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How The Mind Really Works: 10 Counterintuitive Psychology Studies

Feb 29, 2012 - Tags:

Some critics say psychology is just common sense, that it only confirms things we already know about ourselves.

Ironically this can be difficult to argue with because once people get some new information they tend to think it was obvious all along.

One way of battling this is to think about all the unexpected, surprising and plain weird findings that have popped out of psychology studies over the years. So here are ten of my favourite.

1. Cognitive dissonance

This is perhaps one of the weirdest and most unsettling findings in psychology. Cognitive dissonance is the idea that we find it hard to hold two contradictory beliefs, so we unconsciously adjust one to make it fit with the other.

In the classic study students found a boring task more interesting if they were paid less to take part. Our unconscious reasons like this: if I didn't do it for money, then I must have done it because it was interesting. As if by magic, a boring task becomes more interesting because otherwise I can't explain my behaviour.

The reason it's unsettling is that our minds are probably performing these sorts of rationalisations all the time, without our conscious knowledge. So how do we know what we really think?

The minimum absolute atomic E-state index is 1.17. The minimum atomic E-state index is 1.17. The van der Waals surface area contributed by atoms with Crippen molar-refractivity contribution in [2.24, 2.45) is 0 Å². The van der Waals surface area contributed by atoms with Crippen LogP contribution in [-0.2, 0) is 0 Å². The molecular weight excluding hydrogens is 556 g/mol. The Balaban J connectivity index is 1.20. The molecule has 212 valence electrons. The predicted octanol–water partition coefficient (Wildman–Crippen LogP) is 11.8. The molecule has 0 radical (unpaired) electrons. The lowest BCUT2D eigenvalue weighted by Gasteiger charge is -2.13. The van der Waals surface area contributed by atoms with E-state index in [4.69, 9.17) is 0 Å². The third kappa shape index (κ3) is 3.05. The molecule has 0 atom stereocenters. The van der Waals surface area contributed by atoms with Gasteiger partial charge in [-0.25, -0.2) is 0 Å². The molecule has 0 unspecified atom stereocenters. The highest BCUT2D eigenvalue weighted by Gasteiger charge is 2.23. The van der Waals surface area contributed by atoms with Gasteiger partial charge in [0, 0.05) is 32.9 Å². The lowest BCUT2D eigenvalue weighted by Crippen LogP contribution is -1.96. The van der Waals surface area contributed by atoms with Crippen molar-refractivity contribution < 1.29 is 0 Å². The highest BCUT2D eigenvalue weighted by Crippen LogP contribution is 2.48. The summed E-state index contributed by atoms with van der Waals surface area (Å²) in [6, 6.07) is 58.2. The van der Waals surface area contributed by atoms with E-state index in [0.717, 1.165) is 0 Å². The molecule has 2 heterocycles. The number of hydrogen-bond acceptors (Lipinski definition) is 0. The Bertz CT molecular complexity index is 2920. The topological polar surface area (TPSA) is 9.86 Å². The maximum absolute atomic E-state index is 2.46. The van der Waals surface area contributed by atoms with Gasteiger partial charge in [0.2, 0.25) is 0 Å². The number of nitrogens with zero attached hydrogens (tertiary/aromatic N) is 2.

2. Hallucinations are common

Hallucinations are like waking dreams and we tend to think of them as markers of serious mental illness.

Source : PSYBlog : Read the whole stoy here.

Teller Reveals His Secrets; How magicians manipulate the human mind

Feb 28, 2012 - Tags:

In the last half decade, magic—normally deemed entertainment fit only for children and tourists in Las Vegas—has become shockingly respectable in the scientific world. Even I—not exactly renowned as a public speaker—have been invited to address conferences on neuroscience and perception. I asked a scientist friend (whose identity I must protect) why the sudden interest. He replied that those who fund science research find magicians “sexier than lab rats.”

I’m all for helping science. But after I share what I know, my neuroscientist friends thank me by showing me eye-tracking and MRI equipment, and promising that someday such machinery will help make me a better magician.

I have my doubts. Neuroscientists are novices at deception. Magicians have done controlled testing in human perception for thousands of years.

I remember an experiment I did at the age of 11. My test subjects were Cub Scouts. My hypothesis (that nobody would see me sneak a fishbowl under a shawl) proved false and the Scouts pelted me with hard candy. If I could have avoided those welts by visiting an MRI lab, I surely would have.

Source : Smithsonian.com : Read the whole story here.

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